Kip Guy malaria research

UK College of Pharmacy dean receives $5M for malaria research

UK College of Pharmacy Dean Dr. Kip Guy will use a $5 million award to develop an innovative drug that could provide a cure for patients with malaria and offer protection against the disease after treatment.

The additional funding comes from the Global Health Innovative Technology Fund (GHIT), and Guy will work with Eisai Pharmaceuticals and Medicines for Malaria Venture (MMV) in this ongoing research effort. This award from GHIT funds research over two years with Guy serving as the project’s principal investigator.

The innovative drug being developed by the research team is known as SJ733. This drug, in combination with one or more other antimalarial drugs, would potentially cure patients and could provide substantial protection after treatment. Malaria remains a global health problem, and growing resistance to available antimalarial drugs underscores the importance of discovering next-generation therapies.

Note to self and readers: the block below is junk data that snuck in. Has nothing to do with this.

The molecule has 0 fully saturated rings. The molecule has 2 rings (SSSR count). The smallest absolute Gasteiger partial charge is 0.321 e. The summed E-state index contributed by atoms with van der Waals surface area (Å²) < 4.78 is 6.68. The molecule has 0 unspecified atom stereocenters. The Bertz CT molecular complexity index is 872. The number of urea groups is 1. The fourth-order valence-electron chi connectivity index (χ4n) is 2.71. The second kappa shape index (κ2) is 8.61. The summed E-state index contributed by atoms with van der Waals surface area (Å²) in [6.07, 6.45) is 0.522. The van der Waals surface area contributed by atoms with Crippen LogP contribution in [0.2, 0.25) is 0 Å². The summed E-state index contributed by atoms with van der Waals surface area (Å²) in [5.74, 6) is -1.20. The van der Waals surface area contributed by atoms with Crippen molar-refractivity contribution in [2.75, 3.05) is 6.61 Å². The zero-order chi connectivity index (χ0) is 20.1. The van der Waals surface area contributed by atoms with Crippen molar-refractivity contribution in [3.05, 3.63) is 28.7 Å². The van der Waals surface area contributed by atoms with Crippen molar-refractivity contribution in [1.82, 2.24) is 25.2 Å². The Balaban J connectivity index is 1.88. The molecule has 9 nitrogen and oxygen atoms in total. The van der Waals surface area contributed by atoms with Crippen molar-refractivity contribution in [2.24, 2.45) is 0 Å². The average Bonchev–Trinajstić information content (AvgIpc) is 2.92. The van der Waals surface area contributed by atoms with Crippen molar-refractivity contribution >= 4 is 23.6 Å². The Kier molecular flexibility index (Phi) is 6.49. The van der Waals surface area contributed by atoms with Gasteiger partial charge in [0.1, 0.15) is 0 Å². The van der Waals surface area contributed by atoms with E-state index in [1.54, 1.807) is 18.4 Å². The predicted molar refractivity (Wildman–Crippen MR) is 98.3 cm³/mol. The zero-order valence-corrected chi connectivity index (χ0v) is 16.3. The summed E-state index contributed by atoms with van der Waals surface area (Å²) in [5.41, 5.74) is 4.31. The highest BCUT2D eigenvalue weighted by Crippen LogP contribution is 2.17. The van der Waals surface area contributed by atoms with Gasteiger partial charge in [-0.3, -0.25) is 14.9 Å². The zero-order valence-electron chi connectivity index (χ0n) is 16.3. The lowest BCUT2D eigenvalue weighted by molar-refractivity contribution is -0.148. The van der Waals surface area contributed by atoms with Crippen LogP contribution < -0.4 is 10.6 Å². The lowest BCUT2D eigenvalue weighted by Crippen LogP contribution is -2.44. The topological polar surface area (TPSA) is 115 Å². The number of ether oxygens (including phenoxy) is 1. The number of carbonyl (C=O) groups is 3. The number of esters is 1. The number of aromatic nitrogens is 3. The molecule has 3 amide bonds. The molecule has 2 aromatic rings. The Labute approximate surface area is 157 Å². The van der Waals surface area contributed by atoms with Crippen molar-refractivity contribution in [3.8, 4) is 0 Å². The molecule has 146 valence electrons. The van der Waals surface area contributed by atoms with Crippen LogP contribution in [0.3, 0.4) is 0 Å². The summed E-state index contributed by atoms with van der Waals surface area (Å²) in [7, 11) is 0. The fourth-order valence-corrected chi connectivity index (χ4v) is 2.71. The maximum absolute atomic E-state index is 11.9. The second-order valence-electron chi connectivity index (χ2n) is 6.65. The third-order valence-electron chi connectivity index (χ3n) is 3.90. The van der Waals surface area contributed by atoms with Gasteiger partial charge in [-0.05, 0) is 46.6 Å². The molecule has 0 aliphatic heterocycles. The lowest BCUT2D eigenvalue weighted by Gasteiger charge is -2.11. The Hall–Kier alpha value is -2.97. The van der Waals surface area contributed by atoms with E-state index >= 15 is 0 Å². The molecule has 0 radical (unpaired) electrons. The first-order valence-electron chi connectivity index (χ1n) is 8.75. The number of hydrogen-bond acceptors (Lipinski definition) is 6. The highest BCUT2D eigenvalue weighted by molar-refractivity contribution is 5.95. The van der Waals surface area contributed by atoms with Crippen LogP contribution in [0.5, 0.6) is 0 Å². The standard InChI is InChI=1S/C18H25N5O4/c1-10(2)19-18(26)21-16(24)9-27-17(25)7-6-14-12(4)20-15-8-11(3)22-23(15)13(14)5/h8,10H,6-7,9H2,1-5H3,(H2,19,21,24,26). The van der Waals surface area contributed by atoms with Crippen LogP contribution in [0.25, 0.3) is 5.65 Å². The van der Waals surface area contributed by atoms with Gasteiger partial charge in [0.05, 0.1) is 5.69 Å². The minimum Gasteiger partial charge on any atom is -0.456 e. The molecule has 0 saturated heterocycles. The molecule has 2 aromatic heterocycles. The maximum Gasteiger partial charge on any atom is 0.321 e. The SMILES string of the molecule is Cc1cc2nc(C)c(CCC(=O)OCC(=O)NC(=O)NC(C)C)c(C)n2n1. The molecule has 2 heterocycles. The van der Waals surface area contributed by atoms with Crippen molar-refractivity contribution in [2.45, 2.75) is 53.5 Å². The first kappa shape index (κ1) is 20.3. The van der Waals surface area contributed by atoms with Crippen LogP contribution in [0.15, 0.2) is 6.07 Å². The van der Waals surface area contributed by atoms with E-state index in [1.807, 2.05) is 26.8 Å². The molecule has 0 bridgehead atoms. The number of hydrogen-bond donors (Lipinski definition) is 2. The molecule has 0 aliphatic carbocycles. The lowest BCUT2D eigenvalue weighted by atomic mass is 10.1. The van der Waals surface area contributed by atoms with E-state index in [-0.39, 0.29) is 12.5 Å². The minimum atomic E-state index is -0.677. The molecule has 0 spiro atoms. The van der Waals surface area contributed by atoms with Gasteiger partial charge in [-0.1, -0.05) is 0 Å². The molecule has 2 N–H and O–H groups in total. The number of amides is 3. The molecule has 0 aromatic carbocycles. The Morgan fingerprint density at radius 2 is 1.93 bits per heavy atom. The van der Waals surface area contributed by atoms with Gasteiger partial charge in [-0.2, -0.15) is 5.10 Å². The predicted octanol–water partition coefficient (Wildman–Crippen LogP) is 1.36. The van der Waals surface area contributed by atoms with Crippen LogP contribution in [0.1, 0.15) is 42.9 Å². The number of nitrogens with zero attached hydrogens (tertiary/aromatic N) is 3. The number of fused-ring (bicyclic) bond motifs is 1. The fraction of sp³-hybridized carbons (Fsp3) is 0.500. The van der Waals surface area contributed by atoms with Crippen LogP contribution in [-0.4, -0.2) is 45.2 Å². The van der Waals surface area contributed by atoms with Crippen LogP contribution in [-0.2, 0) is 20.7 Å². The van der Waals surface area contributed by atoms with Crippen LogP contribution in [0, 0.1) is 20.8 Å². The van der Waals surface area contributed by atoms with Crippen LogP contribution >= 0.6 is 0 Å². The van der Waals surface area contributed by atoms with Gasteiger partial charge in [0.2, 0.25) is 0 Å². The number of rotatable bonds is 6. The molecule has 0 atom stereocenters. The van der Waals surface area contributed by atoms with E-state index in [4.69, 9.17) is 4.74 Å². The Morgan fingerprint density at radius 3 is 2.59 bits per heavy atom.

“This award from GHIT will continue to support our research, and we’re excited about being able to take this promising drug through the next stages of development,” Guy said. “Despite being an entirely preventable and treatable disease, malaria still places 3.2 billion people at risk and is still the cause of almost half a million deaths each year. We want to see those numbers fall.”

The Phase IIa studies, undertaken in malaria patients, will set the stage for additional testing to determine appropriate combinations of malaria treatments, which will ultimately help those hit hardest by this disease, including children and pregnant women.

“We welcome GHIT’s sustained and generous support,” said Dr. Joerg Moehrle, head of Translational Medicine at MMV. “It is critical to the success of this promising research into novel antimalarial compounds. With Eisai and University of Kentucky, we have forged an excellent team fully committed to developing next-generation medicines with the ability to counter the growing threat of multidrug-resistant malaria and to save the lives of countless people at risk from this terrible disease.”


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